Morgentaler was president of the Humanist Fellowship of Montreal, and publicly urged the Parliamentary Committee on Health and Welfare to repeal the laws against abortion in 1967. Many women subsequently contacted him for abortion services after his parliamentary appearance, which he began to provide in 1968 in his own clinic.

In 1969, his practice became centered around family planning. Morgentaler performed abortions illegally, while also offering vasectomies, IUDs, contraceptives, and general family planning advice.

Morgentaler was defying the law, risking his practice, his license, and his freedom for what he felt was the moral and right thing to do.

Morgentaler was defying the law, risking his practice, his license, and his freedom for what he felt was the moral and right thing to do for these desperate women seeking the important procedure for a variety of reasons and who, otherwise, would have had to go by unsafe means to get abortions.

Over his lifetime, Morgentaler opened eight clinics across Canada. He had a complex relationship with women due to his relationship with his mother. Morgentaler told The Globe and Mail in 2003, “I knew I could not save my mother, but I could save other mothers. […] If I help women to have babies at a time when they can give love and affection, they will not grow up to be rapists or murderers. They will not build concentration camps.” He admitted in Toronto, in front of an audience of supporters during a speaking tour as an activist, to having performed over 5,000 illegal abortions. Morgentaler was so bold that he even wrote a letter to prime minister Pierre Elliott Trudeau, admitting to the abortions and methods used. On Mother’s Day 1973, W5 on CTV broadcast an abortion being performed in his clinic—a courageous public display of disobedience, leading to a police raid of his clinic and his arrest along with staff and patients.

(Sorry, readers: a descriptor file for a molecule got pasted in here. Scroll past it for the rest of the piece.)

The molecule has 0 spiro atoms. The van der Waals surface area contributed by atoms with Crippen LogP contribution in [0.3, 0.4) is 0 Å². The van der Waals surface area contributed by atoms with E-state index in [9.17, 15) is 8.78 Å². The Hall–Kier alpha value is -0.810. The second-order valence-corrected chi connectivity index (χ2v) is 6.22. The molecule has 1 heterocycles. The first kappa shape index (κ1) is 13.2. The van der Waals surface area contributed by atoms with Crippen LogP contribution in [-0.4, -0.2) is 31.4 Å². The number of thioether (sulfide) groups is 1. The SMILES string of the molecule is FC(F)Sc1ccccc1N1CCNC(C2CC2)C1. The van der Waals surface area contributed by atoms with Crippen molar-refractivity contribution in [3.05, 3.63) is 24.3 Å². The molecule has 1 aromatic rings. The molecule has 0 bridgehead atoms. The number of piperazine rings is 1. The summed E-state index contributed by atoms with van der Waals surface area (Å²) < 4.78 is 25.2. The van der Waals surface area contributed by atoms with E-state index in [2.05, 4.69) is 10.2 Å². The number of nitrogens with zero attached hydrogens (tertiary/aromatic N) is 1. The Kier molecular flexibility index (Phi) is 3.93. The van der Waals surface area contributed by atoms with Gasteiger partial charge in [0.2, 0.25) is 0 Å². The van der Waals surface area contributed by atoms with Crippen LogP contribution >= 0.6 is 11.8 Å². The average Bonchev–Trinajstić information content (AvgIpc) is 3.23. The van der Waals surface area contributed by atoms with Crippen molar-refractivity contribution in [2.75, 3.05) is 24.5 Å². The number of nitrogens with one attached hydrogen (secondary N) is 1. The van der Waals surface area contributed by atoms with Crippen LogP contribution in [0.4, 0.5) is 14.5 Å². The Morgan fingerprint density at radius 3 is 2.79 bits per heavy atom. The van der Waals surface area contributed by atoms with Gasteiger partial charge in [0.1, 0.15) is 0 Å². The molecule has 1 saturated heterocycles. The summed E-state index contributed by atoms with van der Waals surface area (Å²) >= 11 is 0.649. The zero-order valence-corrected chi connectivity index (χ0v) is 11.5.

He faced charges for performing illegal abortions, first in 1970. A jury acquitted him three years later, but the Quebec Court of Appeal overturned this verdict, which sent him to prison on an 18 month sentence in 1975. That same year, Canadian law was changed so that jury verdicts couldn’t be overturned in appeal anymore. Morgentaler was released from prison 10 months into his sentence, weighing 15 pounds less than before his incarceration, after suffering a heart attack.

He had lost his license to practice in Quebec, and was heavily in debt to lawyers and the government in back-taxes all while losing his marriage. He travelled across the country, opening clinics, performing abortions, and getting arrested, charged, and acquitted, defying the law in the name of helping women and doing what he felt was morally right by challenging the laws in place.